The School of Psychology fosters a culture of collaborative, multidisciplinary research and you will join a vibrant community that includes regular work-in-progress seminars to foster an active research environment. You will join one of our four research hubs described below, all of which are engaged in inter-institutional collaborations, including some with non-academic partners such as health-care providers.
We are happy to consider research proposals on a wide range of topics relevant to our hubs, but may also be looking to fill specific research roles in some areas. Click on the link to each hub below to find out more.
Study can be on either a full-time or a part-time basis. The minimum period of study for achieving your MSc is one year full-time or two years part-time.
You must have a 2:1 or higher in an undergraduate Psychology degree, or a closely related degree with a solid understanding of psychology research methods and statistics.
Interested in talking to us? Click here to contact us, and we will be back in touch for an informal chat to discuss the opportunities available. For our taught MSc in Health Psychology, click here.
Our Research Hubs
This research area is led by Dr Philip Fine and Dr Kathryn Friedlander together with Dr Gillian Hill and Dr Helen Clegg. The main focus of the centre is the exploration of the drivers of excellence in performance (whether cognitive, creative or practice-based). We welcome applications from potential MSc and PhD candidates across a wide range of related topic areas, including:
- Insight and creativity
- The drivers of performance excellence and expertise development (e.g. in music, theatre, puzzle-solving, board-games and medicine)
- Hobbies, motivations and characteristics of niche populations
- Psychology of music, choreography and dance
- Time perception and those with ‘natural’ time-keeping abilities
Find out more about our MSc (Research) in the Psychology of Creativity and Performance Expertise.
CREATE staff are at the forefront of creativity research in the UK, and are founder members of the UK Creativity Researchers group, which meets annually; we also collaborate with a number of external contacts in the performance fields (such as music conservatoires), as well as internal colleagues in Applied Computing and the University of Buckingham Medical School. More information here.
This research hub, focusing on Health, Relationships and Wellbeing, is headed up by Dr Emily Mattacola, together with Dr Faisal Satti and Dr Margaret Tilley. The main aim of the hub is to study the impact of the interpersonal world and support structures on health and well-being in clinical and non-clinical settings.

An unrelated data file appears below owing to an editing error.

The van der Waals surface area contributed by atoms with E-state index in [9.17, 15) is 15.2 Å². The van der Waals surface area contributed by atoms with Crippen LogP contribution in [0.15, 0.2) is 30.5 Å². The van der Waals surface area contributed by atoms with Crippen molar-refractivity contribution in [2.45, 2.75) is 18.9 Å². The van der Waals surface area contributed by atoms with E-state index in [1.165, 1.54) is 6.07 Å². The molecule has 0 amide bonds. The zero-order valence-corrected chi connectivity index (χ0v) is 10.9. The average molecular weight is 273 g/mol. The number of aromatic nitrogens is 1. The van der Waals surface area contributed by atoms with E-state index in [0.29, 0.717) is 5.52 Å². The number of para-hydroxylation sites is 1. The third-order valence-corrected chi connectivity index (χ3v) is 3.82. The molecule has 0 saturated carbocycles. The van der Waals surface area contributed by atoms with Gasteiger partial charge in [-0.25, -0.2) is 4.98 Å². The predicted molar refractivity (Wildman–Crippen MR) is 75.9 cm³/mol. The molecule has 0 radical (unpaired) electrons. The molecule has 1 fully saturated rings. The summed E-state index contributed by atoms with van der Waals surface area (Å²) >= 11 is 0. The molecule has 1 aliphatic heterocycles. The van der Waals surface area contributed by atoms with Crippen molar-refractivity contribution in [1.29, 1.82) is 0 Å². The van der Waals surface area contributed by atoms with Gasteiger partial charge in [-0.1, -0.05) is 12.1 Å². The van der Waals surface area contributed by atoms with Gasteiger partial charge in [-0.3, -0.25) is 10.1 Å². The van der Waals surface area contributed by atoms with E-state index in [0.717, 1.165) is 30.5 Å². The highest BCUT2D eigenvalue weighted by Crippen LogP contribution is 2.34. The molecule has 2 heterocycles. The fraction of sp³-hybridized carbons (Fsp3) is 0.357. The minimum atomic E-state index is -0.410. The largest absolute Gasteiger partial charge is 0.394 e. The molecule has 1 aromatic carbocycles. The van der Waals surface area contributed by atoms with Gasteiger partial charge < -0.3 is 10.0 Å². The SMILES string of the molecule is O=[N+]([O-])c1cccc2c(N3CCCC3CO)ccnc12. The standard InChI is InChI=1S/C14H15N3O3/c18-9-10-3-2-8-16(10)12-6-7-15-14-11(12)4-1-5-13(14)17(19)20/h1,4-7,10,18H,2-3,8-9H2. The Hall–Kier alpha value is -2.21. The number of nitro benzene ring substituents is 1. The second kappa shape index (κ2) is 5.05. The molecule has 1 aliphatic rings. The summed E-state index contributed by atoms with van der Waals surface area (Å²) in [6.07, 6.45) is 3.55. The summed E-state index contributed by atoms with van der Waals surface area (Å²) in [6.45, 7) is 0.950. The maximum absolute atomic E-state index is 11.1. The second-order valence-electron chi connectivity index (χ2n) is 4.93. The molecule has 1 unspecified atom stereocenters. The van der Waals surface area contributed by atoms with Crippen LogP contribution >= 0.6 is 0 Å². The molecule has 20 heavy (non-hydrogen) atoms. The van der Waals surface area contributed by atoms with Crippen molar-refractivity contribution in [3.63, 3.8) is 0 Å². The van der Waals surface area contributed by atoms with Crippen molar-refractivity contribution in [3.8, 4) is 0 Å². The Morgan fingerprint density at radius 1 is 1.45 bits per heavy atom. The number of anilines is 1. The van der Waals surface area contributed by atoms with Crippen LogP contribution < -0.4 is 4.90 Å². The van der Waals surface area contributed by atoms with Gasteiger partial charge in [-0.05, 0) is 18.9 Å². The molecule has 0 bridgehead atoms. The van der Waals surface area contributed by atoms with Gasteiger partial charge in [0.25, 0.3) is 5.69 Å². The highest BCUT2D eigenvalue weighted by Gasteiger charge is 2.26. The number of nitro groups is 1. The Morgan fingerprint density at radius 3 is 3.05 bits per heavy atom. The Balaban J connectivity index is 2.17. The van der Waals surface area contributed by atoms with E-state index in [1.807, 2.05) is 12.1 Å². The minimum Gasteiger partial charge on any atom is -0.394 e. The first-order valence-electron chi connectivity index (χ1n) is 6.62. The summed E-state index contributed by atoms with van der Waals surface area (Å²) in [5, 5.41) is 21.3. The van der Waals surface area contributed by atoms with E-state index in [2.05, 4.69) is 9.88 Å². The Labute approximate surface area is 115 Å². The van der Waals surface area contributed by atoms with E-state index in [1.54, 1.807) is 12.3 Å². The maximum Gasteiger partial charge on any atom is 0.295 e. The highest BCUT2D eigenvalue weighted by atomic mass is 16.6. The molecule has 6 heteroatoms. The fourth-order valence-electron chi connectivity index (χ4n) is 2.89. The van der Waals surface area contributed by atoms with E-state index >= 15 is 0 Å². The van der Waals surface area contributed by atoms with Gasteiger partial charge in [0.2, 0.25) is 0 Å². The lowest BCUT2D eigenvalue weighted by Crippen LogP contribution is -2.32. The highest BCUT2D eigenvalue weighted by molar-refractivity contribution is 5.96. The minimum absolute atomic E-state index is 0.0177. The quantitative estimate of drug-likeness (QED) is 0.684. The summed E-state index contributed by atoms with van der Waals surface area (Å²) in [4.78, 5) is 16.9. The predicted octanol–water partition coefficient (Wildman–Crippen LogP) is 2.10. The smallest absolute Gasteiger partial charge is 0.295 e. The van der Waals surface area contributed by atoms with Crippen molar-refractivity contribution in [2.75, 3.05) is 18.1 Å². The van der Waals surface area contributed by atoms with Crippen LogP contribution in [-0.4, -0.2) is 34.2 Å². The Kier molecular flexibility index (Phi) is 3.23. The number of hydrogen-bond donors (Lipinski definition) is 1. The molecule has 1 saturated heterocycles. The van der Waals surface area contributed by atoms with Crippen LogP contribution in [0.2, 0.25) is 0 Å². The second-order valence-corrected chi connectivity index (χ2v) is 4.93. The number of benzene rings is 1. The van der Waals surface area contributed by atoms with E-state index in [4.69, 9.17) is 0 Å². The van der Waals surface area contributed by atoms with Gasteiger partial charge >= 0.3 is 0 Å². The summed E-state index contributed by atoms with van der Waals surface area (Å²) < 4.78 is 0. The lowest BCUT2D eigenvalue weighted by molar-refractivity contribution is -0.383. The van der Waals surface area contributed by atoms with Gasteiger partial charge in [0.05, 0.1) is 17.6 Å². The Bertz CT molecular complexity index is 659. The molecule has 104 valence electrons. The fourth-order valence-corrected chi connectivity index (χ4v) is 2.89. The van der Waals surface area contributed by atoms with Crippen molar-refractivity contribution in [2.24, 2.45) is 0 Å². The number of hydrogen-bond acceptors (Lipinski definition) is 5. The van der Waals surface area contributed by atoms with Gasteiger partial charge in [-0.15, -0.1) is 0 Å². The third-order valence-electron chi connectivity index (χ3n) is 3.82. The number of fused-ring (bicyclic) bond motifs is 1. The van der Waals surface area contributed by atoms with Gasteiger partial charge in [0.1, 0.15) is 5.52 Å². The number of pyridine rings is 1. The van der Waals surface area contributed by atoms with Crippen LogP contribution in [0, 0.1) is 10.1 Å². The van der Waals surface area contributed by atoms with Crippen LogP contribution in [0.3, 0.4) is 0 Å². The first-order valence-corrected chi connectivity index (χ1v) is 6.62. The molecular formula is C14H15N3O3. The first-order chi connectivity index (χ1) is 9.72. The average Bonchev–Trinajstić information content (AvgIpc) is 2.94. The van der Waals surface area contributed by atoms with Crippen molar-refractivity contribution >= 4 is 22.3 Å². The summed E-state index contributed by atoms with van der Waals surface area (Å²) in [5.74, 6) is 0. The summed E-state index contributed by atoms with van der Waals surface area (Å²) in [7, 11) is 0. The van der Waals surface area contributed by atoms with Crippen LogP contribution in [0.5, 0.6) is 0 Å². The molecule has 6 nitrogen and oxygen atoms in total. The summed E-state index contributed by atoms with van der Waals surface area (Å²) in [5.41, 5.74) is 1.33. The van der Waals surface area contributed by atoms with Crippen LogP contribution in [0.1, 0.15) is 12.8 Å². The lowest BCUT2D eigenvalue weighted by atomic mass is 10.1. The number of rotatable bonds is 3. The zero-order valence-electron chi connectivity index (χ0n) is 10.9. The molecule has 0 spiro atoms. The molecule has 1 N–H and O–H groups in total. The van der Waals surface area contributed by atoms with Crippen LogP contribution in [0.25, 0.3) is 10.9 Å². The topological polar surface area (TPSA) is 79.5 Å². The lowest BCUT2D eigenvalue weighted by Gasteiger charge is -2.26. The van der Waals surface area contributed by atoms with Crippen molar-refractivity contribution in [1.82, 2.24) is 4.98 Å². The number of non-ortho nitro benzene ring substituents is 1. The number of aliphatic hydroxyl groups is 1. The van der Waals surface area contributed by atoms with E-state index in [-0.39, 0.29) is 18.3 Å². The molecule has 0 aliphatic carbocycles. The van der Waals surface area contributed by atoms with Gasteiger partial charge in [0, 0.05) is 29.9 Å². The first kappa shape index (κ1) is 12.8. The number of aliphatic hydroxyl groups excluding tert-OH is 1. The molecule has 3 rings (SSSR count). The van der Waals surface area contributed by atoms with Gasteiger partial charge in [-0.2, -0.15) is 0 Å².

- Prevalence, impact of and psychosocial challenges facing people following spinal cord injury
- Biopsychosocial understanding of pain and developing interventions for successful pain management
- Social norms as a predictor of health behaviours in young people
- Social factors affecting uptake of health behaviours
- The role of social support in living well with chronic conditions
Together, these projects represent a body of work which seeks to fight patient isolation and to understand health experiences in the context of a social world. The hub aims to identify methods for supporting patients as they live with long-term conditions, including through developing interventions, assessment techniques and knowledge dissemination. We aim to share our findings through the design of downloadable materials, such as patient information leaflets and newsletters, which will allow for research outcomes to be demonstrated to patients and their support networks. With connections and active research work taking part at four local NHS hospitals, we can offer excellent opportunities for research studies with tangible impact.
In addition to postgraduate research in health psychology, we also offer a taught MSc in Health Psychology. Find out more.
The CIBR research hub in the School of Psychology is headed by Dr Maša Popovac, together with Dr Alan Martin, Dr. Rachel Manning and Dr Philip Fine. CIBR offers diverse research opportunities in the following areas:
- Cyberpsychology, including cyberbullying and other online risks
- Motivations and social effects of gaming
- Cyber versus real world behaviour
- Bystander behaviour, prosocial behaviour and social identities
- Group dynamics and cohesion
- Social inference and emotion regulation
- Mental resilience and its relationship to social support
The aim of the research in this area is to explore human behaviour, social experiences and group dynamics in both online and offline contexts. To find out more, click here.
Find out more about our MSc (Research) in Cyberpsychology.
Full details in the Curriculum Handbook